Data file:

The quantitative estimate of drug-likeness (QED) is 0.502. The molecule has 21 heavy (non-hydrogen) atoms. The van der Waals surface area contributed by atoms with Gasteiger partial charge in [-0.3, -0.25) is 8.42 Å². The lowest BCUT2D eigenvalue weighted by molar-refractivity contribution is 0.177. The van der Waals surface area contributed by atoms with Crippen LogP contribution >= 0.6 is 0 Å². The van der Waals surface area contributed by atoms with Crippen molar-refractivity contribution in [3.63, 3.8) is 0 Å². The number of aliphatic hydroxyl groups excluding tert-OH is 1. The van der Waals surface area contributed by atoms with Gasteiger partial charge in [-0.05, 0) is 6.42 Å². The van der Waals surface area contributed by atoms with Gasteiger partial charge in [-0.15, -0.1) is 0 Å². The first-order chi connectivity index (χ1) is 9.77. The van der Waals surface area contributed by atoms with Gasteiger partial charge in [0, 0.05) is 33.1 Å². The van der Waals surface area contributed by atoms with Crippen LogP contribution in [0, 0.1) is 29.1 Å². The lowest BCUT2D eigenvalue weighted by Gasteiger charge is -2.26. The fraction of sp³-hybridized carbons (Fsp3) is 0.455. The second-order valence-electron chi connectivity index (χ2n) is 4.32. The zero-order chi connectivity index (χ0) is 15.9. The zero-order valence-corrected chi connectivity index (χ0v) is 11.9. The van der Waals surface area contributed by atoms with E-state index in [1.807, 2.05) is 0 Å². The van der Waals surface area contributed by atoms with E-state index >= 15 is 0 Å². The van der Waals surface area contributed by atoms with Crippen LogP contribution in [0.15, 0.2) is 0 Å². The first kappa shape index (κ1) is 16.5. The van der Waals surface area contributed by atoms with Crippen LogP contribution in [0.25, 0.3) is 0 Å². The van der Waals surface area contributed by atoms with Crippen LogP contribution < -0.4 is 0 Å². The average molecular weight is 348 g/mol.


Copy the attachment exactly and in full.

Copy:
The quantitative estimate of drug-likeness (QED) is 0.502. The molecule has 21 heavy (non-hydrogen) atoms. The van der Waals surface area contributed by atoms with Gasteiger partial charge in [-0.3, -0.25) is 8.42 Å². The lowest BCUT2D eigenvalue weighted by molar-refractivity contribution is 0.177. The van der Waals surface area contributed by atoms with Crippen LogP contribution >= 0.6 is 0 Å². The van der Waals surface area contributed by atoms with Crippen molar-refractivity contribution in [3.63, 3.8) is 0 Å². The number of aliphatic hydroxyl groups excluding tert-OH is 1. The van der Waals surface area contributed by atoms with Gasteiger partial charge in [-0.05, 0) is 6.42 Å². The van der Waals surface area contributed by atoms with Gasteiger partial charge in [-0.15, -0.1) is 0 Å². The first-order chi connectivity index (χ1) is 9.77. The van der Waals surface area contributed by atoms with Gasteiger partial charge in [0, 0.05) is 33.1 Å². The van der Waals surface area contributed by atoms with Crippen LogP contribution in [0, 0.1) is 29.1 Å². The lowest BCUT2D eigenvalue weighted by Gasteiger charge is -2.26. The fraction of sp³-hybridized carbons (Fsp3) is 0.455. The second-order valence-electron chi connectivity index (χ2n) is 4.32. The zero-order chi connectivity index (χ0) is 15.9. The zero-order valence-corrected chi connectivity index (χ0v) is 11.9. The van der Waals surface area contributed by atoms with E-state index in [1.807, 2.05) is 0 Å². The van der Waals surface area contributed by atoms with E-state index >= 15 is 0 Å². The van der Waals surface area contributed by atoms with Crippen LogP contribution in [0.15, 0.2) is 0 Å². The first kappa shape index (κ1) is 16.5. The van der Waals surface area contributed by atoms with Crippen LogP contribution in [0.25, 0.3) is 0 Å². The van der Waals surface area contributed by atoms with Crippen LogP contribution < -0.4 is 0 Å². The average molecular weight is 348 g/mol.